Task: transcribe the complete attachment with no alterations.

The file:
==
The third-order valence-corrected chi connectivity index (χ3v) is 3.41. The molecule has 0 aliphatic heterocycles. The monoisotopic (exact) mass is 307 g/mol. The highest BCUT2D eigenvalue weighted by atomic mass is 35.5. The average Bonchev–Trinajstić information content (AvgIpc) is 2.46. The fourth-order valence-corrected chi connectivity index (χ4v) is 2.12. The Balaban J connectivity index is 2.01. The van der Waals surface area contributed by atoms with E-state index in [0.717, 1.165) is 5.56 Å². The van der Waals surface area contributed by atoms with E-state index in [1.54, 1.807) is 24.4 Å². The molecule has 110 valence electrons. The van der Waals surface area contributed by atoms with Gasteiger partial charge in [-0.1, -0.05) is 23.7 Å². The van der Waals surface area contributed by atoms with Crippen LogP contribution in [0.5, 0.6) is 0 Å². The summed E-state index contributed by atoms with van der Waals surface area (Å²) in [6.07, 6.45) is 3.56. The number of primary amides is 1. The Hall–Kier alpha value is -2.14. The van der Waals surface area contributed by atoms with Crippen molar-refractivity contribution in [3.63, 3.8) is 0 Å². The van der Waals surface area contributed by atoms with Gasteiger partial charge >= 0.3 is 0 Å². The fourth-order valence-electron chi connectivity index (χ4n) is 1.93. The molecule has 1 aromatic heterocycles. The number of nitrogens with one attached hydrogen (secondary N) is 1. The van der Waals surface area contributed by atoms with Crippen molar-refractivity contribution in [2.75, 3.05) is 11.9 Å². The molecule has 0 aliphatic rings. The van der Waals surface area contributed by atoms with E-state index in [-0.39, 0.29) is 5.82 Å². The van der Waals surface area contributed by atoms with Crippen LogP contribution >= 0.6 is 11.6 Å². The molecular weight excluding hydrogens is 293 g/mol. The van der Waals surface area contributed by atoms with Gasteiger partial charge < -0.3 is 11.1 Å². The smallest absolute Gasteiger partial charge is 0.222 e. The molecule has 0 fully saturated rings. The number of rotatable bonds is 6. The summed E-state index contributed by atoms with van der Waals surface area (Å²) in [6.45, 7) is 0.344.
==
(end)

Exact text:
The third-order valence-corrected chi connectivity index (χ3v) is 3.41. The molecule has 0 aliphatic heterocycles. The monoisotopic (exact) mass is 307 g/mol. The highest BCUT2D eigenvalue weighted by atomic mass is 35.5. The average Bonchev–Trinajstić information content (AvgIpc) is 2.46. The fourth-order valence-corrected chi connectivity index (χ4v) is 2.12. The Balaban J connectivity index is 2.01. The van der Waals surface area contributed by atoms with E-state index in [0.717, 1.165) is 5.56 Å². The van der Waals surface area contributed by atoms with E-state index in [1.54, 1.807) is 24.4 Å². The molecule has 110 valence electrons. The van der Waals surface area contributed by atoms with Gasteiger partial charge in [-0.1, -0.05) is 23.7 Å². The van der Waals surface area contributed by atoms with Crippen LogP contribution in [0.5, 0.6) is 0 Å². The summed E-state index contributed by atoms with van der Waals surface area (Å²) in [6.07, 6.45) is 3.56. The number of primary amides is 1. The Hall–Kier alpha value is -2.14. The van der Waals surface area contributed by atoms with Crippen molar-refractivity contribution in [3.63, 3.8) is 0 Å². The van der Waals surface area contributed by atoms with Gasteiger partial charge >= 0.3 is 0 Å². The fourth-order valence-electron chi connectivity index (χ4n) is 1.93. The molecule has 1 aromatic heterocycles. The number of nitrogens with one attached hydrogen (secondary N) is 1. The van der Waals surface area contributed by atoms with Crippen molar-refractivity contribution in [2.75, 3.05) is 11.9 Å². The molecule has 0 aliphatic rings. The van der Waals surface area contributed by atoms with E-state index in [-0.39, 0.29) is 5.82 Å². The van der Waals surface area contributed by atoms with Crippen LogP contribution >= 0.6 is 11.6 Å². The molecular weight excluding hydrogens is 293 g/mol. The van der Waals surface area contributed by atoms with Gasteiger partial charge < -0.3 is 11.1 Å². The smallest absolute Gasteiger partial charge is 0.222 e. The molecule has 0 fully saturated rings. The number of rotatable bonds is 6. The summed E-state index contributed by atoms with van der Waals surface area (Å²) in [6.45, 7) is 0.344.